Sunday, 13 April 2008


Had our first "harvest" yesterday -- if you can call it that -- rhubarb and nettles! I'd been meaning to do something with nettles for ages (well, like, since last year) but just never got around to it and I suppose I was vaguely afraid. (And my fingers are still stinging this morning which is making typing this post slightly uncomfortable!)

First I picked a bunch (about half a carrier bag full) and just washed them and then tossed them in a pan with some butter until they wilted -- like spinach. They require more butter than spinach or kale, but I can tell you that when they are cooked they don't sting any more and they are quite tasty!

Then I got a bit more ambitious and I made a quiche -- and I am particularly proud of this quiche as I know where almost all of the ingredients in it come from...

Butter -- from an organic dairy cooperative about 35 miles from here
Rapeseed Oil -- from a farm in the Cotswolds, about 150 miles from here -- if anybody knows of anybody in Wales making oil, please let me know!
Onions -- from the Coop supermarket in town, but they are organic and according to the label, were grown in Cambridgeshire, about 230 miles from here -- we have got onions starting in the greenhouse now, so I should have my own next year! :)
Garlic -- grown here last year
Nettles -- picked from the patch growing on the edge of the driveway
Cheddar -- Welsh cheese, made about 100 miles from here yn y Gogledd
Teifi with Nettles -- Welsh cheese, made about 25 miles from here
Wholemeal Flour -- stone ground at a mill in Powys, about 70 miles away
Eggs -- from the hens
Milk -- from the farm next door
Mustard Powder -- but it did occur to me the other day when buying some prepared mustard that really I should just grow mustard and harvest the seeds and make my own -- so it's on my list of things to plant this week
Worcestershire Sauce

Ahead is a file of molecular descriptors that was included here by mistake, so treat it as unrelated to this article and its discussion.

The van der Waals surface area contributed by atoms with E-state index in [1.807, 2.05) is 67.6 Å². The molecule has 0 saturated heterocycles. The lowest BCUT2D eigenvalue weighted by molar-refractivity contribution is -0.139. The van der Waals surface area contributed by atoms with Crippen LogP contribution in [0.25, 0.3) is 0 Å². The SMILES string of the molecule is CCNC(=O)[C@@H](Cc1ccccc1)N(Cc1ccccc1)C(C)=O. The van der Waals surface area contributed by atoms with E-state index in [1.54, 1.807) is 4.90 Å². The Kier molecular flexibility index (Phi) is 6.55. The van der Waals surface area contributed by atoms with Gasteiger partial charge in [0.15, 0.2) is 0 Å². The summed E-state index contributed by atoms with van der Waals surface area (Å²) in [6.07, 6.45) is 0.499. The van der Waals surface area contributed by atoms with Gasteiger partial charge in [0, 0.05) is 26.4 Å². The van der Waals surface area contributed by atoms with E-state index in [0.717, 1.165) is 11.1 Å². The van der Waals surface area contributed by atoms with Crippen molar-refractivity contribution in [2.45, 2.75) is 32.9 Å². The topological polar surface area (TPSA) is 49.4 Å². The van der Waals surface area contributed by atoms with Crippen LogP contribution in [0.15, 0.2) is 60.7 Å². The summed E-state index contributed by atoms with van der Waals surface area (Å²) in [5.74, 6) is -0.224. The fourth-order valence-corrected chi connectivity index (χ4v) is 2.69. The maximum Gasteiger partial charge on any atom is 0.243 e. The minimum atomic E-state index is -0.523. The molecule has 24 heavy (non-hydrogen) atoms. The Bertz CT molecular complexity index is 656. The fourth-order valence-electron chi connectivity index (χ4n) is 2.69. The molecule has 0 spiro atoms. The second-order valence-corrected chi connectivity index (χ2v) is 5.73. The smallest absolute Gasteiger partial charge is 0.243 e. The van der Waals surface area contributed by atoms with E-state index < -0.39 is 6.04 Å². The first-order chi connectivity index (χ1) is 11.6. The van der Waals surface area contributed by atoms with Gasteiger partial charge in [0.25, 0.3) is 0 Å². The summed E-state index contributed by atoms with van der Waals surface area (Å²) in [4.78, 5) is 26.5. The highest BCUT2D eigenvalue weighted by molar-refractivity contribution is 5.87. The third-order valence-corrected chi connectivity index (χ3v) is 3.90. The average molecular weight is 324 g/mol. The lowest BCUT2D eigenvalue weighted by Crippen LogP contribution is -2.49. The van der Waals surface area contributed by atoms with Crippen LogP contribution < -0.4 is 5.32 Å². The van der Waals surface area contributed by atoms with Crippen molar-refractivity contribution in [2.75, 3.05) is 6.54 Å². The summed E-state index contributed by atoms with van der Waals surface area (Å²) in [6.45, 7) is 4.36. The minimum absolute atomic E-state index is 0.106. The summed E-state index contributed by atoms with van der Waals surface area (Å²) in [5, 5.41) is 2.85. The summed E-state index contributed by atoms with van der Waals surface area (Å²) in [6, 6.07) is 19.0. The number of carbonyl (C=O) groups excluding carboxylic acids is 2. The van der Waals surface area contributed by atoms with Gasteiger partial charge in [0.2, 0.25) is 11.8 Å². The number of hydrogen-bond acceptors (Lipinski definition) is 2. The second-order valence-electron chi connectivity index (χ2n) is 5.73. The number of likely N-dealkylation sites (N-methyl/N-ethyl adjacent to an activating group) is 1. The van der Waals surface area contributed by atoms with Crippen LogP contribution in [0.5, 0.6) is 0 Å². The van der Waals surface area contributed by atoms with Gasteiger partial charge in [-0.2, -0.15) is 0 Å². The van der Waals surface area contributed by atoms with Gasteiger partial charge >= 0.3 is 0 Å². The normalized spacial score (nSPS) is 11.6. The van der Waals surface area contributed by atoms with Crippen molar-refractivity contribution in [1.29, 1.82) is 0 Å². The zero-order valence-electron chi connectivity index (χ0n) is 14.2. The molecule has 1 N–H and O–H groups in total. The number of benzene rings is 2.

Tabasco Sauce -- I have been using this same bottle of Tabasco sauce for so long now -- I think I brought it with me from America -- which would make it the item in the quiche with the most food miles!
Paprika -- purchased (locally) by Greg's parents when they were on holiday in Hungary...

I also picked some rhubarb which I soaked in water with a couple spoonfuls of bicarbonate of soda before cooking -- this takes away a lot of the acidity and I only needed to use one spoonful of honey to sweeten this whole batch!

We also opened a bottle of the rhubarb wine I made ages ago -- and it is quite drinkable!

In other wine news, this is a bottle of pear wine that I started back in the summer. I racked it about a month ago and it was quite tasty at that point, so I think I am just waiting for it to clear. But how clear is clear? Can I bottle this yet?

We put the little lamb back up the field with the rest of the flock yesterday morning and are now (with a bit of difficulty) bottle feeding him up there -- it's nice to see them all back together again...

Left to right: 2nd ewe lamb, bottle fed lamb, 1st ewe lamb, pink nosed lamb. There is one more ewe who hasn't lambed yet -- she's got until 28th April, but she's not showing any signs yet.


John Ife said...

What do you mean, "she's got until 28th April"? Is it a case of "deliver or die"?

Jessica at Bwlchyrhyd said...

No, no, I just mean that the period of gestation is 147 days, and the last day the ram was with the ewes was 4 December, which means the last day she might have a lamb is 28 April...

Esneider said...

Hey Jessica we use nettles at the restaurant a lot. We get them from farmers upstate. I use plastic gloves to handle them though I have learned that for some reason I am not as affected by them as other people. Mostly we make pies and quiches as well with them. I also think that American nettles don't seem to sting as much as the ones in whales...

The Birdwatcher said...

Excellent stuff. The nettles look very tempting. Your inspiring me to start making my own bread again.

elizabethm said...

I've been wondering about nettles too (we have loads up here) so might take the plunge and have a go. Great looking quiche too.